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A judge’s gag order and a sealed hearing in a politically charged Catawba County case face a new legal challenge after a news media coalition filed a notice of appeal on Monday.
Superior Court Judge Daniel Kuehnert sealed an April 19 search warrant from the State Bureau of Investigation’s probe of Jason Reid, who was then running for sheriff in the hope of replacing his father, Catawba County Sheriff Coy Reid. The judge then sealed records of the proceedings in which he sealed the warrant and issued a gag order for discussion of that hearing.
The warrant provided for an early morning SBI raid at a Sheriff’s Office facility in Newton that was in theory secret and used as part of an undercover narcotics operation in which Reid previously worked. A former girlfriend in Lincoln County found a tracking device, apparently from the Catawba County Sheriff’s Office, and accused Jason Reid of placing it there, then sending harassing messages to stalk her last summer.
The coalition of news media organizations petitioned the courts May 2 to lift the gag order and unseal both the warrant and the record of the proceedings in which it was sealed. After Judge Kuehnert recused himself, Judge Jeff Carpenter, who had originally signed the warrant, agreed to hear the case in Gaston County on May 4.
Ruling on May 5, Carpenter allowed the release of a heavily redacted transcript of the warrant. But he did not lift the gag order or unseal records of the original court proceedings.
This left unresolved the question of who had wanted the warrant sealed and why, as well as how they had made their case to Judge Kuehnert. In addition, the redactions to the warrant left substantial passages unclear, while raising questions about whether much of the blocked material should have been made public.
The notice of appeal filed this week does not formally identify the portions of Judge Carpenter’s ruling that the coalition is challenging, though clearly the members were not unhappy that at least part of the sealed warrant could be reviewed and described in news reports ahead of the May primary. The appeal will likely focus on the items in their original petition, the gag order, sealed proceedings, as well as the necessity and nature of the warrant redactions.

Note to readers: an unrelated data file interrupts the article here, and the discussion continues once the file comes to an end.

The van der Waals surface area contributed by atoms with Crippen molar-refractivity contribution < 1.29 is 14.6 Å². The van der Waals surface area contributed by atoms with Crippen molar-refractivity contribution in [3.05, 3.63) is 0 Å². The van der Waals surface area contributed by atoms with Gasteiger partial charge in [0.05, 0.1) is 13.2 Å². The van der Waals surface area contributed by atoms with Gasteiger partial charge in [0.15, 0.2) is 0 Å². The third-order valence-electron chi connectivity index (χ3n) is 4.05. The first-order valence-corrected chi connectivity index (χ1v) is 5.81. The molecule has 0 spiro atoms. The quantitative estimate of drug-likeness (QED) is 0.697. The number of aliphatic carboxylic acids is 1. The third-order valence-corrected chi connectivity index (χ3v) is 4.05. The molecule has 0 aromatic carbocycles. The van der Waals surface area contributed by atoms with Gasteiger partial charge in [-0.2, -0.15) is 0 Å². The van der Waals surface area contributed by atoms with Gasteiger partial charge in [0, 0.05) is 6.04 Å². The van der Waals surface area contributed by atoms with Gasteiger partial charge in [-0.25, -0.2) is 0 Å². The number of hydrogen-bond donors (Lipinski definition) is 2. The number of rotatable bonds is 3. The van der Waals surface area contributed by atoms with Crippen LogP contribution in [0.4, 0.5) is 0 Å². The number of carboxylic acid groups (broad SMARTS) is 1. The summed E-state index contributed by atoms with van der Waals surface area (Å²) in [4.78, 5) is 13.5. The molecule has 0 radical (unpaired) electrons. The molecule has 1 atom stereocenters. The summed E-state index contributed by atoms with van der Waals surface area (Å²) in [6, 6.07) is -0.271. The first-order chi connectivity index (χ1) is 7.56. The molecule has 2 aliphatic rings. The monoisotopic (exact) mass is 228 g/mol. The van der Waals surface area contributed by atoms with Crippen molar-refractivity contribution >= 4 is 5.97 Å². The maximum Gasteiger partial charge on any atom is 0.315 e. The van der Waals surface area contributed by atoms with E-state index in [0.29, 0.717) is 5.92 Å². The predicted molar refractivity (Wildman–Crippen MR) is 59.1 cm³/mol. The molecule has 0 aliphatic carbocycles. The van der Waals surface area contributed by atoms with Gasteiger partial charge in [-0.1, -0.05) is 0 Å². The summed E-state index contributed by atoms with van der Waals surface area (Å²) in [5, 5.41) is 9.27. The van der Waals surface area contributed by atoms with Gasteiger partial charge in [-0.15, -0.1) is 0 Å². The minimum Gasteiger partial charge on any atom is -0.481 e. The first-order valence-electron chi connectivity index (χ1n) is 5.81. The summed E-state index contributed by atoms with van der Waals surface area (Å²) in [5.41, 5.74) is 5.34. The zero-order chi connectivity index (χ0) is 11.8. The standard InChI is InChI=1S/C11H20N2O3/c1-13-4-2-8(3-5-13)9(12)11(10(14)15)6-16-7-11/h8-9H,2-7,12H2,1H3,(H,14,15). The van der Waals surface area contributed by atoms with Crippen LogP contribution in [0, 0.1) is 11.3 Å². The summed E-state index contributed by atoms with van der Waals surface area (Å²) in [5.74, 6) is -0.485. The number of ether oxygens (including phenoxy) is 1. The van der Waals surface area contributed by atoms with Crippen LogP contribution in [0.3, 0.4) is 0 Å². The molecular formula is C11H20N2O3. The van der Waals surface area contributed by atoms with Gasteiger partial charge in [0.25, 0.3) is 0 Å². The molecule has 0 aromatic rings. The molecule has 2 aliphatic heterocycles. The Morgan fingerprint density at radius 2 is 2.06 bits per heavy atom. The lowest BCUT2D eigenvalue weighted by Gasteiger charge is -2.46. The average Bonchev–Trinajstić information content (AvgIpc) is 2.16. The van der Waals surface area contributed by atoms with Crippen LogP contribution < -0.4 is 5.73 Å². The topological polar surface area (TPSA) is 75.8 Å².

Despite the limited information from the warrant that became public, it included substantial information about the SBI’s gathering of evidence of alleged wrongdoing by Jason Reid, which the SBI submitted to Judge Carpenter in the probable cause portion of the warrant application.
Among other revelations, the warrant showed the SBI’s claim that it has already traced harassing messages to accounts belonging to Jason Reid through records from cellphone companies. The warrant application showed that the SBI was searching for evidence about the trackers that would indicate Reid had not just committed misdemeanors in stalking his ex-girlfriend but had used a departmental tracker and related software for illegal purposes.
Reid lost the Catawba County Republican primary for sheriff on May 8 by a roughly 2-to-1 majority. However, he remains under SBI investigation.
The media coalition that brought the original challenge to the warrant seal and is now appealing include Carolina Public Press, The Associated Press, The Charlotte Observer, The Hickory Daily Record, WBTV and WSOC-TV.
It’s unclear who, if anyone, would argue in opposition. Although the North Carolina Department of Justice had sought to have several previous warrants in the SBI’s probe of Reid sealed, it did not seek to seal the warrant for the Sheriff’s Office property search. The district attorneys in both Lincoln and Catawba counties also denied seeking the seal.
The coalition also hopes that a successful appeal would strengthen existing precedents in favor of public access to warrants, proceedings and other court records.
In a related development, Judge Carpenter unsealed the transcript from part of the May 4 hearing on the coalition’s original petition. Carpenter closed part of the session out of concern that confidential information about Sheriff’s Office procedures and policies could be discussed.
He released a transcript of that portion of the proceedings on Monday. This also freed the attorneys in the case to discuss the hearing in more detail with their clients, which the judge’s order had previously barred them from doing.